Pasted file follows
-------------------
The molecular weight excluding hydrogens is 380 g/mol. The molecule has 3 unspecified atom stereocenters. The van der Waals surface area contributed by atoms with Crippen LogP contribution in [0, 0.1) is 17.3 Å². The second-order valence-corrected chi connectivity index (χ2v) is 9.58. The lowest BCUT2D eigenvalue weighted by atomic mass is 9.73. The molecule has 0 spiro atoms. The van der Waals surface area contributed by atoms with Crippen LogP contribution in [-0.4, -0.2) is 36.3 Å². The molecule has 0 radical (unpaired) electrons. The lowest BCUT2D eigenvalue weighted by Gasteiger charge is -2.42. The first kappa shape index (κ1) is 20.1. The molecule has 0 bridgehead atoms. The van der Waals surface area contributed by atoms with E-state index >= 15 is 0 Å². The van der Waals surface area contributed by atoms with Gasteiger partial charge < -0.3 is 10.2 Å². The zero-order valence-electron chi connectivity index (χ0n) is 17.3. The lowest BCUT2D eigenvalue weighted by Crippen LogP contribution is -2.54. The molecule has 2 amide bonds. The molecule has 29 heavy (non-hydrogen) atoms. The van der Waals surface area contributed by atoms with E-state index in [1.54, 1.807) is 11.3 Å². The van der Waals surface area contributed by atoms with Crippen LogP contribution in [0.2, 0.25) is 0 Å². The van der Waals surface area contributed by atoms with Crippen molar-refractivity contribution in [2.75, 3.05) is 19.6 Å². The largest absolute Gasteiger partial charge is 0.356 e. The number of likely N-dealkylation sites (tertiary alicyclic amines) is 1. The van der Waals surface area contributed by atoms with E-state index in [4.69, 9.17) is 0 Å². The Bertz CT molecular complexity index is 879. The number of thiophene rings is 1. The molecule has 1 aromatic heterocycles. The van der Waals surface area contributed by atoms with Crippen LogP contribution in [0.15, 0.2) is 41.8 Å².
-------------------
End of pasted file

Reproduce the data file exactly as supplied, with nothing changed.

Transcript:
The molecular weight excluding hydrogens is 380 g/mol. The molecule has 3 unspecified atom stereocenters. The van der Waals surface area contributed by atoms with Crippen LogP contribution in [0, 0.1) is 17.3 Å². The second-order valence-corrected chi connectivity index (χ2v) is 9.58. The lowest BCUT2D eigenvalue weighted by atomic mass is 9.73. The molecule has 0 spiro atoms. The van der Waals surface area contributed by atoms with Crippen LogP contribution in [-0.4, -0.2) is 36.3 Å². The molecule has 0 radical (unpaired) electrons. The lowest BCUT2D eigenvalue weighted by Gasteiger charge is -2.42. The first kappa shape index (κ1) is 20.1. The molecule has 0 bridgehead atoms. The van der Waals surface area contributed by atoms with E-state index >= 15 is 0 Å². The van der Waals surface area contributed by atoms with Gasteiger partial charge < -0.3 is 10.2 Å². The zero-order valence-electron chi connectivity index (χ0n) is 17.3. The lowest BCUT2D eigenvalue weighted by Crippen LogP contribution is -2.54. The molecule has 2 amide bonds. The molecule has 29 heavy (non-hydrogen) atoms. The van der Waals surface area contributed by atoms with E-state index in [1.54, 1.807) is 11.3 Å². The van der Waals surface area contributed by atoms with Crippen LogP contribution in [0.2, 0.25) is 0 Å². The van der Waals surface area contributed by atoms with Crippen molar-refractivity contribution in [2.75, 3.05) is 19.6 Å². The largest absolute Gasteiger partial charge is 0.356 e. The number of likely N-dealkylation sites (tertiary alicyclic amines) is 1. The van der Waals surface area contributed by atoms with E-state index in [4.69, 9.17) is 0 Å². The Bertz CT molecular complexity index is 879. The number of thiophene rings is 1. The molecule has 1 aromatic heterocycles. The van der Waals surface area contributed by atoms with Crippen LogP contribution in [0.15, 0.2) is 41.8 Å².